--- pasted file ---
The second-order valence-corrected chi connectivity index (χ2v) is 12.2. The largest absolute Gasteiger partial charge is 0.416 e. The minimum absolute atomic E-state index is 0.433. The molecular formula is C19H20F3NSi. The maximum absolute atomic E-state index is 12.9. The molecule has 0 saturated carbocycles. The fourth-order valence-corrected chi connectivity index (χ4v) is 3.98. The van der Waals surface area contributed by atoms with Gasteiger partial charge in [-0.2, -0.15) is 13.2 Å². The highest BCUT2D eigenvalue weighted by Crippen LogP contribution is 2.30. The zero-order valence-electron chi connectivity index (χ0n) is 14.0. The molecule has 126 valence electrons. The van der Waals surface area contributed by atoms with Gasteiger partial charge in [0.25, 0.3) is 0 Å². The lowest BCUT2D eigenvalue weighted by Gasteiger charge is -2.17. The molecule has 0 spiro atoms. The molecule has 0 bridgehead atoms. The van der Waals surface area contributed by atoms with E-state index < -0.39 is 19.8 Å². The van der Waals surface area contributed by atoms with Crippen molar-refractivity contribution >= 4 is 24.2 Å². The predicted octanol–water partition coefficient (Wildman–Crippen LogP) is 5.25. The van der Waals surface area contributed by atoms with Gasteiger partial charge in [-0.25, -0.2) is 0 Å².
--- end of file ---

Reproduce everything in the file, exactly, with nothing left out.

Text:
The second-order valence-corrected chi connectivity index (χ2v) is 12.2. The largest absolute Gasteiger partial charge is 0.416 e. The minimum absolute atomic E-state index is 0.433. The molecular formula is C19H20F3NSi. The maximum absolute atomic E-state index is 12.9. The molecule has 0 saturated carbocycles. The fourth-order valence-corrected chi connectivity index (χ4v) is 3.98. The van der Waals surface area contributed by atoms with Gasteiger partial charge in [-0.2, -0.15) is 13.2 Å². The highest BCUT2D eigenvalue weighted by Crippen LogP contribution is 2.30. The zero-order valence-electron chi connectivity index (χ0n) is 14.0. The molecule has 126 valence electrons. The van der Waals surface area contributed by atoms with Gasteiger partial charge in [0.25, 0.3) is 0 Å². The lowest BCUT2D eigenvalue weighted by Gasteiger charge is -2.17. The molecule has 0 spiro atoms. The molecule has 0 bridgehead atoms. The van der Waals surface area contributed by atoms with E-state index < -0.39 is 19.8 Å². The van der Waals surface area contributed by atoms with Crippen molar-refractivity contribution >= 4 is 24.2 Å². The predicted octanol–water partition coefficient (Wildman–Crippen LogP) is 5.25. The van der Waals surface area contributed by atoms with Gasteiger partial charge in [-0.25, -0.2) is 0 Å².